This year’s budget was an opportunity for the NSW government to deliver major investment in social and affordable housing to address the urgent need for homes that people can afford especially at this time as we face the social and economic impacts of Covid in the coming year.
Unfortunately the Treasurer has not delivered any significant funds, plans or strategies to deal with the growing crisis in housing in NSW. This is in stark contrast to the $5.2b that the Victorian government committed to spend on the development of some 12,000 public housing dwellings in the next 4 years.
There is $110m this year to provide upgrades and maintenance to social housing properties, including properties managed by Community Housing Providers and this figure includes funds to provide jobs for this work.
This is important funding as it’s vital to address the chronic neglect of maintenance in the government’s social housing stock. However this funding does not address the urgent need to build and develop many more dwellings that people can afford to live in during 2020-2021.
The allocation of $182.9 million for the construction and acceleration of new social housing properties across NSW by the Land and Housing Corporation and the claim that this will result in an addition 1300 new social housing dwellings, is not adequate.
This will not produce homes for the more than 100,000 people on the social housing waiting list now or the many more who will need social housing as the economic situation worsens in the next 12 months as a result of Covid.
Just $17.3m has been allocated to funding Aboriginal housing for only 53 new homes in regional and metro locations. Included in this allocation is support for Aboriginal employment in the construction and trade industry.
The lack of social and affordable Aboriginal housing is severe and will not be solved by this small funding package.
$14.4 million has been allocated to support the Aboriginal Community Housing (ACHP) sector to undertake maintenance, roof restoration/replacements, air conditioning and solar power installation, and construct granny flats and extensions to improve living conditions for Aboriginal people in NSW.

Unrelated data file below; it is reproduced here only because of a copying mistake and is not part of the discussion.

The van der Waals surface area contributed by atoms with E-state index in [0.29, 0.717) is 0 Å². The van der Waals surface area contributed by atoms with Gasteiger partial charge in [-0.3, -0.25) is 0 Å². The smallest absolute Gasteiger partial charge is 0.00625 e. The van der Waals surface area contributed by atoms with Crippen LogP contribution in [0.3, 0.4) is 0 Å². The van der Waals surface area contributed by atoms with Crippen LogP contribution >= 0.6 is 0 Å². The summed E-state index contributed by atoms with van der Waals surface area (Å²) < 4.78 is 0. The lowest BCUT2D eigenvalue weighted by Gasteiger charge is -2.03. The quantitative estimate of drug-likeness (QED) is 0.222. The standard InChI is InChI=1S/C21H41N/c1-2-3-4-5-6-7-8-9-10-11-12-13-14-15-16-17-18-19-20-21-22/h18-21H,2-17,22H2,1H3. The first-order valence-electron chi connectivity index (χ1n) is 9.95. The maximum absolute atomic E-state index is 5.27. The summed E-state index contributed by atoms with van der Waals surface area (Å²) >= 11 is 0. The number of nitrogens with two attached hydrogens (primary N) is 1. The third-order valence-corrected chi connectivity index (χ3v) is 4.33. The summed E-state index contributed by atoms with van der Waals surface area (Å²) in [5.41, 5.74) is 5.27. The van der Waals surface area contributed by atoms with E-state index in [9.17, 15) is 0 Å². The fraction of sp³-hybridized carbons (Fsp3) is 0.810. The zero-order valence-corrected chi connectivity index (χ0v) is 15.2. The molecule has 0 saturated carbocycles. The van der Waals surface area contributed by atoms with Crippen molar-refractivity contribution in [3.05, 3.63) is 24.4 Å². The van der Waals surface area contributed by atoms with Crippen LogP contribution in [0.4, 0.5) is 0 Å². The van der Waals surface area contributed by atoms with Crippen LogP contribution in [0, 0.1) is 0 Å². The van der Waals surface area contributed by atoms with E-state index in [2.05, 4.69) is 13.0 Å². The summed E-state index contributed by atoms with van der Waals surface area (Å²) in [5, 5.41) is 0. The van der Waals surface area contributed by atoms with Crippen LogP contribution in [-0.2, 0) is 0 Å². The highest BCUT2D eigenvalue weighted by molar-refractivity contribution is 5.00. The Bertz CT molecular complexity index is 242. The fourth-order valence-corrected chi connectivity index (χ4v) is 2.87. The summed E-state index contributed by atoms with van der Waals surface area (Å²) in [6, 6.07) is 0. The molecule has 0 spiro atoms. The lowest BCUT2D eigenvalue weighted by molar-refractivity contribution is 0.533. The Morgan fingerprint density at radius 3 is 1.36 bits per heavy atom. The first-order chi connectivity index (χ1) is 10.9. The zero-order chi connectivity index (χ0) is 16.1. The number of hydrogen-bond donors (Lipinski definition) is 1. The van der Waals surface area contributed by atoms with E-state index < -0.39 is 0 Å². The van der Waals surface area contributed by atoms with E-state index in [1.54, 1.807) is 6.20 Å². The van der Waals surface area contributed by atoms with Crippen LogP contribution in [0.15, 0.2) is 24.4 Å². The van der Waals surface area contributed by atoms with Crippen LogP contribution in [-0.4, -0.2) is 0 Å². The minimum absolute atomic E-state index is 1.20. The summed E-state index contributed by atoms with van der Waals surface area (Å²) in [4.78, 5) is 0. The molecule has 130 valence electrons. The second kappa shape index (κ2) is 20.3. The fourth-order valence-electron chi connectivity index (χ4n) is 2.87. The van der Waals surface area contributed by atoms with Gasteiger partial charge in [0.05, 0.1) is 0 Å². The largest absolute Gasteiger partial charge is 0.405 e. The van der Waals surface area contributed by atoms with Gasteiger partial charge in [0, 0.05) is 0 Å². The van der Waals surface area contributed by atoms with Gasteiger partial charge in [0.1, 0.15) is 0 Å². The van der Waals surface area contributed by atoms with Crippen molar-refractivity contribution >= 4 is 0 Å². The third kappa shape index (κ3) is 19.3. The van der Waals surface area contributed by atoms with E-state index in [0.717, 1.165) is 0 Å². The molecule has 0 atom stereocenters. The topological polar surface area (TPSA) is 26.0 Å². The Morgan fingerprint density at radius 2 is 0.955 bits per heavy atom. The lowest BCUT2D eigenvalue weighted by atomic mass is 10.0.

Compared to the $100m allocation for sports infrastructure in NSW, these budget allocations are shamefully inadequate in addressing the urgent housing needs of Aboriginal people in NSW.
The support for homelessness services in this budget is welcome. The $291.8 million to deliver a range of specialist homelessness services across New South Wales is crucially important given the predicted rise in those experiencing homelessness as a result of the impacts of the pandemic and is testament to the positive work done by peak homelessness and housing bodies throughout the pandemic.
For those hoping to buy a home, the Treasurer’s statements on a potential transition away from the current transfer duty and land tax system should mean that purchasing a home is more affordable for first home buyers into the future.
The NSW Government has announced plans to redevelop and expand the social housing dwellings on Explorer Street and Aurora Place in South Eveleigh.
Jenny Leong MP issued a media release regarding this announcement and commented,
"As the impact of the pandemic is growing daily, we need to ask why the NSW Liberal National government is still selling us all short by planning to privatise 70% of these redevelopments which are on valuable public land.
We are holding a community meeting on Tuesday 8th December from 6pm - 7pm
We are keen to hear your thoughts on this proposal and to share our concerns about the planned redevelopment.
Register here to attend this Zoom community meeting.
Details of this proposal and links to the Land and Housing Corporation information webinars as well as feedback options can be found here.
We have been informed by the Land and Housing Corporation that:
- the planning process will take some two years, after which residents will be given at least 6 months notice of any requirements to relocate temporarily.
- that all current residents will have the right to return to live on this site in the proposed redeveloped dwellings.
The government’s announcement of two social housing redevelopments in Glebe and Eveleigh are designed to open up valuable public land to private development rather than to maximize the development of new social and affordable housing says NSW Greens MPs, Jenny Leong and Jamie Parker.
Greens Member for Newtown, Jenny Leong MP has today called on the NSW Government to support Aboriginal specific affordable housing in Redfern and Waterloo.
The Redfern Waterloo Alliance launched their campaign today seeking action from the NSW government on the provision of and clear targets for Aboriginal affordable housing in the Redfern Waterloo area. Greens Member for Newtown and Housing and Homelessness spokesperson, Jenny Leong MP, and Senator Mehreen Faruqi, Australian Greens spokesperson on Housing, welcomed the launch – and offered their commitment to the demands of the campaign.